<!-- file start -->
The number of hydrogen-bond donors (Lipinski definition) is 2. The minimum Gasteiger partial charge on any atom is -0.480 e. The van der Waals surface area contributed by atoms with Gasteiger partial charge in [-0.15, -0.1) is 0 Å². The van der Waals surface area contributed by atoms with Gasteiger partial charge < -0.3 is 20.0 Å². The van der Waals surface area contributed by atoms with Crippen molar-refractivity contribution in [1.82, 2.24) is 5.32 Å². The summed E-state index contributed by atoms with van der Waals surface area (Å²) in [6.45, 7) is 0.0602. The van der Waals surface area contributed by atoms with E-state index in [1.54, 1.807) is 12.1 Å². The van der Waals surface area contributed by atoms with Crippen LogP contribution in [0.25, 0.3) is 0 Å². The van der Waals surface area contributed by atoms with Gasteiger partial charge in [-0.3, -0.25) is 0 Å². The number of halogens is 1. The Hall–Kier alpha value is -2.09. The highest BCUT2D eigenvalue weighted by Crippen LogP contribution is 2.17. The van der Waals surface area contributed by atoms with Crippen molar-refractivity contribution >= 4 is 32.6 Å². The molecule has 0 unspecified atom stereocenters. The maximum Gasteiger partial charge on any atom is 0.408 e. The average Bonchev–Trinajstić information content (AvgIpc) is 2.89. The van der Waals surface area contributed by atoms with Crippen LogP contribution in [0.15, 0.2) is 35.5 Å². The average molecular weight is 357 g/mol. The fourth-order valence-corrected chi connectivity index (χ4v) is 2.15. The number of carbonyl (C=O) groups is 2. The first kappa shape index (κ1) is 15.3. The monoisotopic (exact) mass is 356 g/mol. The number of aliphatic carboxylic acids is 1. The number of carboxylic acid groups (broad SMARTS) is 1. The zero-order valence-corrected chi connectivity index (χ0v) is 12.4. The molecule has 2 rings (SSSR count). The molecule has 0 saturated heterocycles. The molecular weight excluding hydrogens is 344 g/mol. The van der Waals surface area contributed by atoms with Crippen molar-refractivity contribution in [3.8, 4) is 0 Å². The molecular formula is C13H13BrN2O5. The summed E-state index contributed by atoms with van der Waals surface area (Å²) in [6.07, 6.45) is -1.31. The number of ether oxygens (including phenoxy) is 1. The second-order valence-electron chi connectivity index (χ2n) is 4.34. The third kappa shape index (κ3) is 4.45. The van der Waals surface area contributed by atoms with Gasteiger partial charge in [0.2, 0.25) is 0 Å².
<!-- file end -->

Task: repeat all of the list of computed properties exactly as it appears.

The number of hydrogen-bond donors (Lipinski definition) is 2. The minimum Gasteiger partial charge on any atom is -0.480 e. The van der Waals surface area contributed by atoms with Gasteiger partial charge in [-0.15, -0.1) is 0 Å². The van der Waals surface area contributed by atoms with Gasteiger partial charge < -0.3 is 20.0 Å². The van der Waals surface area contributed by atoms with Crippen molar-refractivity contribution in [1.82, 2.24) is 5.32 Å². The summed E-state index contributed by atoms with van der Waals surface area (Å²) in [6.45, 7) is 0.0602. The van der Waals surface area contributed by atoms with E-state index in [1.54, 1.807) is 12.1 Å². The van der Waals surface area contributed by atoms with Crippen LogP contribution in [0.25, 0.3) is 0 Å². The van der Waals surface area contributed by atoms with Gasteiger partial charge in [-0.3, -0.25) is 0 Å². The number of halogens is 1. The Hall–Kier alpha value is -2.09. The highest BCUT2D eigenvalue weighted by Crippen LogP contribution is 2.17. The van der Waals surface area contributed by atoms with Crippen molar-refractivity contribution >= 4 is 32.6 Å². The molecule has 0 unspecified atom stereocenters. The maximum Gasteiger partial charge on any atom is 0.408 e. The average Bonchev–Trinajstić information content (AvgIpc) is 2.89. The van der Waals surface area contributed by atoms with Crippen LogP contribution in [0.15, 0.2) is 35.5 Å². The average molecular weight is 357 g/mol. The fourth-order valence-corrected chi connectivity index (χ4v) is 2.15. The number of carbonyl (C=O) groups is 2. The first kappa shape index (κ1) is 15.3. The monoisotopic (exact) mass is 356 g/mol. The number of aliphatic carboxylic acids is 1. The number of carboxylic acid groups (broad SMARTS) is 1. The zero-order valence-corrected chi connectivity index (χ0v) is 12.4. The molecule has 2 rings (SSSR count). The molecule has 0 saturated heterocycles. The molecular weight excluding hydrogens is 344 g/mol. The van der Waals surface area contributed by atoms with Crippen molar-refractivity contribution in [3.8, 4) is 0 Å². The molecular formula is C13H13BrN2O5. The summed E-state index contributed by atoms with van der Waals surface area (Å²) in [6.07, 6.45) is -1.31. The number of ether oxygens (including phenoxy) is 1. The second-order valence-electron chi connectivity index (χ2n) is 4.34. The third kappa shape index (κ3) is 4.45. The van der Waals surface area contributed by atoms with Gasteiger partial charge in [0.2, 0.25) is 0 Å².